Deakin Communicating Science 2016

EES 200/101

Inhalants: Increasing awareness

Ever have you thought of people will get addicted by inhaling glue stick? I am surprised to know the fact that people can actually get addicted from repeatedly sniffing it. [1]

From my previous blogs, I had discussed two of the three prevalent drugs used by teenagers. In this post, I’d like to talk about the second popular drug that is used by teenagers nowadays – inhalants. Teenagers are identified to be the most prevalent users of inhalants, this is because inhalants are easy to access to, they are cheap and it’s legal. [2][3]

According to the Australian Police [3], young students tend to use inhalants compared to older students. Like what I’ve stated in my previous blog, teenagers are in the stage where they have strong curiosity. Once peer pressure exists during their lifetime as a heating element and curiosity being the fuel, ‘fire’ ignited, chances for teenagers to try inhalants have increased. From the survey, 26% of all students had used inhalants at some point in their lives with 32% of them are 12-year-olds and 15% of them are 17-years-olds. [3]

The effect  

How do inhalants affect the brain? According to National Institute on Drug Abuse, inhalants are depressants. Unlike alcohol, it slows down the activity between our brain and nervous system. [4]

However specific effects have to depend on different people. Some of the factors are: [1][3]

  • the individual’s size, weight and health,
  • the amount of drugs that is inhaled,
  • whether the person has been using other drugs or not, and
  • the environment when the person is taking the drug.

Teenagers who are after for inhalants mostly are for the reason of getting ‘high’ . They will experience a mild euphoria and feeling less restrained. [3][5]

The side effects are getting drowsy, having flu-like symptoms, getting diarrhoea, having unpleasant breath, having nosebleed and sores, and showing reckless behaviour which ends up with serious accidents. [3]

Serious side effects may include muscle spasm due to damage of myelin – a protective sheathing found around a nerve fiber that helps nervous transmission; and also heart failure. [4]


There are cases that teenagers who uses inhalants suffocated to death. This is because for example they use plastic bags to concentrate the fumes, and since they are not sober after that they might get suffocated inside the plastic bag. [5]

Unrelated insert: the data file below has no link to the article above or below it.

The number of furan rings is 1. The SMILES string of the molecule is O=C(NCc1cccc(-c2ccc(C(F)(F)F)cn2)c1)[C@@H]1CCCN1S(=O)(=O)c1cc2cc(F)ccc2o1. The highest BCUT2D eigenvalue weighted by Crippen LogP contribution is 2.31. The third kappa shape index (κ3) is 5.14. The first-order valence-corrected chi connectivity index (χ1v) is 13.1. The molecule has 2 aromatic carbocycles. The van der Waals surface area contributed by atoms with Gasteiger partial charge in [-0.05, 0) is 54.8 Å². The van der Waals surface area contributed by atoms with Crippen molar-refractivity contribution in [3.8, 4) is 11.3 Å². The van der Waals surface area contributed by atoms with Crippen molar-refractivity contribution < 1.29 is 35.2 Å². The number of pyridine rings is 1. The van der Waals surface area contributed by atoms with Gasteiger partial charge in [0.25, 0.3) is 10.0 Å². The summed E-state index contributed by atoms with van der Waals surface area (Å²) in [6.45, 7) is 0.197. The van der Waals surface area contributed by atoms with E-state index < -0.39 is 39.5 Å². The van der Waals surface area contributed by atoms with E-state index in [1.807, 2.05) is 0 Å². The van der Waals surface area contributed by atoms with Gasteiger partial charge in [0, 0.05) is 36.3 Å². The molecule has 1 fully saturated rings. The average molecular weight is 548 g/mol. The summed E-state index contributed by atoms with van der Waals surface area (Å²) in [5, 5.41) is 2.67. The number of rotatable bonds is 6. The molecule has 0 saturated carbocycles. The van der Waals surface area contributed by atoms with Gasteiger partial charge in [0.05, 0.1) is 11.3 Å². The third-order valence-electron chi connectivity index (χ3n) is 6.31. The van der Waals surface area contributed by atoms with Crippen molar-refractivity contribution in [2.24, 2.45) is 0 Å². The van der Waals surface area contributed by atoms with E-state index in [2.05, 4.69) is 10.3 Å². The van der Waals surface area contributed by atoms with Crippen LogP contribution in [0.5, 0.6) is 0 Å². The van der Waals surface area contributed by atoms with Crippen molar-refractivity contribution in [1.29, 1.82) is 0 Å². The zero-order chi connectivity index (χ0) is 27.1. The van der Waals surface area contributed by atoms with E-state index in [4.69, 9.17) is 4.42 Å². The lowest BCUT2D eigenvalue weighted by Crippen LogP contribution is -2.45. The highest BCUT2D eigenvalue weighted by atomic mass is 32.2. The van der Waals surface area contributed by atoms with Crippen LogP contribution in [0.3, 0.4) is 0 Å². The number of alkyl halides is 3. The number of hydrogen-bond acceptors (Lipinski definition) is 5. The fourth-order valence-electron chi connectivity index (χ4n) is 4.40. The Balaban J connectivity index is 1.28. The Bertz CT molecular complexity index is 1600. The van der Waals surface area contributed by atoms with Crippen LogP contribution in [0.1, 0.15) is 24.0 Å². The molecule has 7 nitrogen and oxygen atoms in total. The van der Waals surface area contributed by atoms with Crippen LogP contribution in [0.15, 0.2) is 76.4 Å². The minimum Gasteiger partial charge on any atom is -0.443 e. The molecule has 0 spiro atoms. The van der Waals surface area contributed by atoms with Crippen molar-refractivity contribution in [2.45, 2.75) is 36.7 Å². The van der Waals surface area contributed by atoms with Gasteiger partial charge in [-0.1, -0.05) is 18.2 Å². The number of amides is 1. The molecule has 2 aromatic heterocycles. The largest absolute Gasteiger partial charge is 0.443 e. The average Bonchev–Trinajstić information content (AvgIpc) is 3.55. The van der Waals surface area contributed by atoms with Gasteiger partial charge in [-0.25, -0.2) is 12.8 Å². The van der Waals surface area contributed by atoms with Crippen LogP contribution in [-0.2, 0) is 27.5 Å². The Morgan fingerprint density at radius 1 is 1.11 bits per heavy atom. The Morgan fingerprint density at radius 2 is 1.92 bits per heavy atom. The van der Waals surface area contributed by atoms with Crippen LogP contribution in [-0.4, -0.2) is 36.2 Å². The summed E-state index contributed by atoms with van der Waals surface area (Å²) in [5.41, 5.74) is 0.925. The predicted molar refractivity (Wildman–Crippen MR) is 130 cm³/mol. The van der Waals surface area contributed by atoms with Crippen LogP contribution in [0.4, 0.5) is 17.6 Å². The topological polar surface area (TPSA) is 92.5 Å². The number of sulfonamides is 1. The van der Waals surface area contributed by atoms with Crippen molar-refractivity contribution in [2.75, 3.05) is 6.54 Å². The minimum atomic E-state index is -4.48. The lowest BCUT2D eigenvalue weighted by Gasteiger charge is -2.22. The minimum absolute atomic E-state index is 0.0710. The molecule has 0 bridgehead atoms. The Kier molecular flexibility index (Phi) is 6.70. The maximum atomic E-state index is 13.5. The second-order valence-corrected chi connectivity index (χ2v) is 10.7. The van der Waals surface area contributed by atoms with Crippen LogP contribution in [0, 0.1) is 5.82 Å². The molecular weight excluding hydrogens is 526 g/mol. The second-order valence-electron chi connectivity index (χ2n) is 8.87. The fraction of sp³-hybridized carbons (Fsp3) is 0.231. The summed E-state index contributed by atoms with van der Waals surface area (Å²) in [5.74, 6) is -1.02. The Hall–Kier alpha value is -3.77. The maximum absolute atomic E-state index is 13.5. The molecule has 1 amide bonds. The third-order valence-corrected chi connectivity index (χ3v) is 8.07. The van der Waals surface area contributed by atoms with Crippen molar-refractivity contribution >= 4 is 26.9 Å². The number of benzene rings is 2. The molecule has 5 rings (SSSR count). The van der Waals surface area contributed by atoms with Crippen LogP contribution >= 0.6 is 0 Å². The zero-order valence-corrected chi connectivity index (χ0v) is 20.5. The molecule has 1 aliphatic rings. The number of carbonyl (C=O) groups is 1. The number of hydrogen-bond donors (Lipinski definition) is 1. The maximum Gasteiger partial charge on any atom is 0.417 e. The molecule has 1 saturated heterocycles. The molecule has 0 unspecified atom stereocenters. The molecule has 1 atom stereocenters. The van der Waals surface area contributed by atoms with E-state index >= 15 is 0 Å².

There are always concerns on adolescents who do drugs. It is worrisome that inhalants are stepping-stones for the teenagers to use illicit drugs. This is the main reason that teenagers are needed to be educated when they were first found to be using drugs regardless of how minor it is. [3][6]

What parents can do to help?

Since there are no signs of a teenager who is using inhalants, parents should observe the abnormality of their children’s behaviour, for example the finding of unusual amounts of glues and aerosol containers in their possession; sudden and rapid ‘drunken’ behaviour, sores around their nose and mouth, and chemical smells on their clothing’s or breaths. When they are suspicious of using inhalants, the first thing is to be calm, approach them by showing your concern, support and listen to what they have to say. [3]

‘Curiosity kills the cat’, quote doesn’t exist without a reason. Early education is the key  since the law right now is difficult to fully prevent future incidence. From my experience, I have to thank my parents that they told me sniffing correction fluid is bad for health since I was young and that actually prevented me from intentionally sniffing it which might lead me to get addicted to it.



[1] Drug info 2015, Inhalant facts, australian drug foundation, retrieved 7 May 2016, <;

[2] Drug info 2016, Drug law in Australia, australian drug foundation, retreived 7 May 2016,<;

[3] Australian Police 2012, Inhalants Drug Info,  retrieved 7 May 2016, <;

[4] National Institute on Drug Abuse 2012, Drugfacts: Inhalants, NIDA, retrieved 7 May 2016, <;

[5] Australian Institute of Criminology 2015, Inhalants ,Australian Government, retrieved 7 May 2016, <;

[6] Wolfe, H.C. 2013, The New England Inhalant Abuse Prevention Coalition – Executive Summary, Drug Free Australia, retrieved 7 May 2016. <;


One comment on “Inhalants: Increasing awareness

  1. ffongg
    May 10, 2016

    Hello Jessica,

    At the introduction, you started by asking the reader a question, that’s question is really catch my attention. “addicted by inhaling glue stick”, it’s suddenly remind me of my childhood. As I grown up in a developing country, I saw a lot of people inhaling glue on the street, I was so freak out like you did. I was like “how can they inhale that glue? it’s smell so bad!!”
    What they did were, put the into the plastic bag and cover the bag with their mouth and nose and inhale it.
    It’s very good point that you raise concern about “education”, I also think education is play an important role.
    However, when u stated that “parents should observe” their kids, so how about if they don’t have parents? Because most of the people that I saw, doesn’t have parents/guardian which is one of the reason that they walked into the wrong trace I guess.
    Overall, fascinating blog! Thank for your posted.

    Fong Chao


Leave a Reply

Please log in using one of these methods to post your comment: Logo

You are commenting using your account. Log Out / Change )

Twitter picture

You are commenting using your Twitter account. Log Out / Change )

Facebook photo

You are commenting using your Facebook account. Log Out / Change )

Google+ photo

You are commenting using your Google+ account. Log Out / Change )

Connecting to %s


This entry was posted on May 8, 2016 by in Geelong - Wednesday 3pm and tagged , , , , .

Deakin Authors

%d bloggers like this: